I was laid off recently. It was something that I both wanted – and welcomed. But now that it’s here, I’m struggling a bit.
When you know that a major change is on the horizon that’s going to upend your daily routines – a move, a break-up, an illness, leaving your job – it’s tempting to treat that event like the proverbial jumping off a precipice: there is a before and an after. And it’s knife-edged. So you throw all of your energy into the *before* – in my case, finishing all those last minute tasks at work…saving your files….going out for (lots of!) drinks with colleagues – and consciously put aside thinking about what comes next.
That’s all normal. After all, change is scary. It’s much easier to make yourself insanely busy with the build-up to the change than to contemplate the abyss of the after. But when the other side of that precipice finally arrives – when “later” becomes “now” – you suddenly discover that you have all this time on your hands and no earthly idea what to do with it. (And yes, for the record, I did take a three-week vacation!)
It isn’t easy to make that adjustment. Here are five strategies that can help you ease into being laid off and make that time both fun and productive:
1. Tackle a big project on your To Do list. It doesn’t have to be something onerous or unpleasant. Pick something that you’ve been wanting to do fora while, but simply haven’t had time for. And then take control of that one thing. I’m finally working my way through Julia Cameron’s brilliant book The Artist’s Way – a 12 week course (I’m doing the book version) that helps you unlock your creativity. I’ve been wanting to tackle this project for at least two years. And guess what? It not only provides a structure for my mornings, I’m also having a fantastic time unleashing my creative self.
2. Exercise. A lot. We all know that exercise is great for all sorts of things including helping us to sleep better, cope with chronic disease and fend off depression. And that’s especially true for older adults. But it’s not just about exercising more regularly. This is can also be a time to experiment. I’ve been swimming for a couple of years now and I’m still doing regularly during this transition. But I’m also taking advantage of my membership at my local gym to try out all manner of new classes: Restorative Fitness…Box Fit…Ballet! Trying something new can be exhilarating as well as a great learning experience.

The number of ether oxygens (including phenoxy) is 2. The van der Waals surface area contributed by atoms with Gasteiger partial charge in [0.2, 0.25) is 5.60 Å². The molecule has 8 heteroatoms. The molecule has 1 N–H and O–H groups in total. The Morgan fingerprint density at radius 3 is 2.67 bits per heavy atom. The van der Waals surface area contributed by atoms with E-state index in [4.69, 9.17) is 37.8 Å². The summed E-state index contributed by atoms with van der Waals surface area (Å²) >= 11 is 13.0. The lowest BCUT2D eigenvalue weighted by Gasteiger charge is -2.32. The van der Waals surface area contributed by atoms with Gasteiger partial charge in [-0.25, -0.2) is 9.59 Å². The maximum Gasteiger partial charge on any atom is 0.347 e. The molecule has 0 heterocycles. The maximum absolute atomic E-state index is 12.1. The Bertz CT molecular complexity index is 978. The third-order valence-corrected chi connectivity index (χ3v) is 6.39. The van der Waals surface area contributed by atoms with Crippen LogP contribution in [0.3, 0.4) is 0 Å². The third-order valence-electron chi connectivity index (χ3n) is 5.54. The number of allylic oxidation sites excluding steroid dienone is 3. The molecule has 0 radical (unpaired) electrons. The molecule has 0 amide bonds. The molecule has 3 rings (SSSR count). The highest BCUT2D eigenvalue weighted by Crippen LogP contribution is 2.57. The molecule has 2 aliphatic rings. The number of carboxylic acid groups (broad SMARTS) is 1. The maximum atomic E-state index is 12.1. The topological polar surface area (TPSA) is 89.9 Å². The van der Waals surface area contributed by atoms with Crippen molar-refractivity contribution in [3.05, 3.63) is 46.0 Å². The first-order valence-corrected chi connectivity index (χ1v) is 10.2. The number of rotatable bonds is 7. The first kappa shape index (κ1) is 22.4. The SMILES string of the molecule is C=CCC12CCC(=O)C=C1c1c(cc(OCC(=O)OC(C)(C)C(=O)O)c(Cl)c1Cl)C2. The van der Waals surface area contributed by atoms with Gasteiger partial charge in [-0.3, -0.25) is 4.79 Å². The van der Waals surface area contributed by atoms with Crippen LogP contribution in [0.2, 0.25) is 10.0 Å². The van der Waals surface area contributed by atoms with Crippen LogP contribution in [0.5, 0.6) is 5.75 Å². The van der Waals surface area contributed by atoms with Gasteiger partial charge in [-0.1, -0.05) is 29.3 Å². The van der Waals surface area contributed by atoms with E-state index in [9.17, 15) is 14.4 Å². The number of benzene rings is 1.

3. Read. A lot. I’ve long been a fan of reading long books in the summer when you have a bit more daylight and (hopefully!) a bit more time. This summer’s list has included the entire set of Elena Ferrante’s Neopolitan Novels as well as anything and everything by Donna Tartt. For me, reading fiction expands my feel for voice and style and lets me bring that to my own writing. But it can do more than that. Reading can unlock the wisdom of others and help you to pursue your dreams.
4. Relax. Obvs, right? Even if you’re using some of these techniques to try and structure your down time, the void in your normal routine can be stressful. I’ve long extolled the virtues of mindfulness in the morning. But lately I’ve been experimenting with muscle relaxation exercises at night, to try and relax myself before I go to sleep so that I clench my teeth less and treat sleep less as a new playground for my anxiety and more as a respite from it.
How about you? Have you ever had a block of “down time” – whether due to getting laid off or something else that changed in your life – and how did you cope?